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Microhabitat preferences of triploid Cobitis fish and diploid progenitors in two streams in Slovakia (Danube River Basin)
- Fedorčák, Jakub, Pekárik, Ladislav, Halačka, Karel, Šmiga, Ľubomír, Manko, Peter, Hajdú, Juraj, Vetešník, Lukáš, Koščo, Ján
- Limnologica 2018 v.69 pp. 59-66
- Cobitis, basins, diploidy, environmental factors, females, fish, flow cytometry, gynogenesis, hybrids, linear models, males, microhabitats, multidimensional scaling, rivers, sex ratio, spermatozoa, streams, triploidy, watersheds, Danube River, Slovakia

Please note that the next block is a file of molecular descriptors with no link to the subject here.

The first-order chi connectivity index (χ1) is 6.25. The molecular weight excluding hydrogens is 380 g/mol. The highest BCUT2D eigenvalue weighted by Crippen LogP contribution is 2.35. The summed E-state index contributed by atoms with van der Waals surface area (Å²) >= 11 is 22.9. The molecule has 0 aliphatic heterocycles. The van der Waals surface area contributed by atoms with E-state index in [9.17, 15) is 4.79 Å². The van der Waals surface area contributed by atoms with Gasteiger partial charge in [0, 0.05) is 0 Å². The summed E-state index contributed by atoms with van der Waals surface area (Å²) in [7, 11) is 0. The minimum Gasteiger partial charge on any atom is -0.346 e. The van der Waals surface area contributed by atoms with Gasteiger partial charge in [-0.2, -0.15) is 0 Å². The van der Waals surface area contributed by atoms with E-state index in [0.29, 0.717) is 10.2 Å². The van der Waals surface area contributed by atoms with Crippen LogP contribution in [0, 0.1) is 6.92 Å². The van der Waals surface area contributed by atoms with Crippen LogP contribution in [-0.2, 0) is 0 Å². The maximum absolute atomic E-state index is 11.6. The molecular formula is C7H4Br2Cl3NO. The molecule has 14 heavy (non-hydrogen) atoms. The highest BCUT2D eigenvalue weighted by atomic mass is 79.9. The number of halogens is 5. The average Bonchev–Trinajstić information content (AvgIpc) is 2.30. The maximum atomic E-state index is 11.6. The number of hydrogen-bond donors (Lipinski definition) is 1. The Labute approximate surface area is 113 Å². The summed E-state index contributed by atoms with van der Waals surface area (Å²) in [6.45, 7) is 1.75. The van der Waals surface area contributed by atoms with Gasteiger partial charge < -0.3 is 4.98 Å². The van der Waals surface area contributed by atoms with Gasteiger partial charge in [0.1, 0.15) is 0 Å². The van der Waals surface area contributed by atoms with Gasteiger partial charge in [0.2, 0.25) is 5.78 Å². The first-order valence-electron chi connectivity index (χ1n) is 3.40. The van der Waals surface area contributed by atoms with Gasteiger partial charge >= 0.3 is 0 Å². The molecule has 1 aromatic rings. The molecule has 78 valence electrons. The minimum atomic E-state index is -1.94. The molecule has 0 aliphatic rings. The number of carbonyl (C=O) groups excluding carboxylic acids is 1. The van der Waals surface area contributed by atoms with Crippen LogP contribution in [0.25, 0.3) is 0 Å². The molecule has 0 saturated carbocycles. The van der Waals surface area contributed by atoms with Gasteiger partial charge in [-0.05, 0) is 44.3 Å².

- Loaches (genus Cobitis) in Slovakian tributaries (Danube River Basin) are represented by diploid-polyploid hybrid complexes of C. elongatoides and C. tanaitica. Uniquely, their coexistence is made possible by the presence of polyploid (mainly triploid) females that are sexually dependant on diploid male sperm (donors) for gynogenesis. Information on the spatial distribution of Cobitis with of differing ploidy remains relatively scarce. The main aim of this study, therefore, was to identify in ploidy in the species preferred microhabitat. Overall, 345 Cobitis were recorded in Rivers Okna and Ondava (Danube Basin) between 2011 and 2015, with 316 diploid and triploid individuals detected by flow cytometry examined were studied for the microhabitat preferences with the using the point sample method. The sex ratio differed significantly between localities, while diploid-polyploid ratio not. Moreover, each of ploidy-sex forms (i.e. diploid male, diploid female, triploid female) showed a preference for a specific substrate composition, velocity, depth and distance from the bank at both localities. Mixed effect linear models identified clear differences in fine substrate between seasons for individuals from the River Okna. Similarly, non-metric multidimensional scaling detected differences in environmental variables preference for both diploid and triploid forms. These finding indicate specific spatial and temporal microhabitat preference for diploid (sexual donors) and triploid (asexuals) C. elongatoides×C. tanaitica when coexisting as mixed a population.